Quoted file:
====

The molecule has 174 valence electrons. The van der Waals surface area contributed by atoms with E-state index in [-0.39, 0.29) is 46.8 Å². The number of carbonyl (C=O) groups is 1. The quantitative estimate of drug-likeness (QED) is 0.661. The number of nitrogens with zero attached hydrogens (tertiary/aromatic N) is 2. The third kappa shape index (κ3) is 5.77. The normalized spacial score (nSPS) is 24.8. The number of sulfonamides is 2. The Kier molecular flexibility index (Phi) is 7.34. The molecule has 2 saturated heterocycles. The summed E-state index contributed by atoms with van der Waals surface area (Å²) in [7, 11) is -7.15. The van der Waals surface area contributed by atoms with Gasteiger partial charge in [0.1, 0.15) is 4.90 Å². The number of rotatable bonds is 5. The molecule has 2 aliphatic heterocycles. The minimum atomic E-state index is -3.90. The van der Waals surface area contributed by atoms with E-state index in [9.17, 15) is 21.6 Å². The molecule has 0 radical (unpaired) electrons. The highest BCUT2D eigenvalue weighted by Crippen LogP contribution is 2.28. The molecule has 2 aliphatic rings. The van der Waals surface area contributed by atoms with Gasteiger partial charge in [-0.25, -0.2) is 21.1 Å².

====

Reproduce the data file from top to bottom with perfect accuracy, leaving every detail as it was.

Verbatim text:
The molecule has 174 valence electrons. The van der Waals surface area contributed by atoms with E-state index in [-0.39, 0.29) is 46.8 Å². The number of carbonyl (C=O) groups is 1. The quantitative estimate of drug-likeness (QED) is 0.661. The number of nitrogens with zero attached hydrogens (tertiary/aromatic N) is 2. The third kappa shape index (κ3) is 5.77. The normalized spacial score (nSPS) is 24.8. The number of sulfonamides is 2. The Kier molecular flexibility index (Phi) is 7.34. The molecule has 2 saturated heterocycles. The summed E-state index contributed by atoms with van der Waals surface area (Å²) in [7, 11) is -7.15. The van der Waals surface area contributed by atoms with Gasteiger partial charge in [0.1, 0.15) is 4.90 Å². The number of rotatable bonds is 5. The molecule has 2 aliphatic heterocycles. The minimum atomic E-state index is -3.90. The van der Waals surface area contributed by atoms with E-state index in [9.17, 15) is 21.6 Å². The molecule has 0 radical (unpaired) electrons. The highest BCUT2D eigenvalue weighted by Crippen LogP contribution is 2.28. The molecule has 2 aliphatic rings. The van der Waals surface area contributed by atoms with Gasteiger partial charge in [-0.25, -0.2) is 21.1 Å².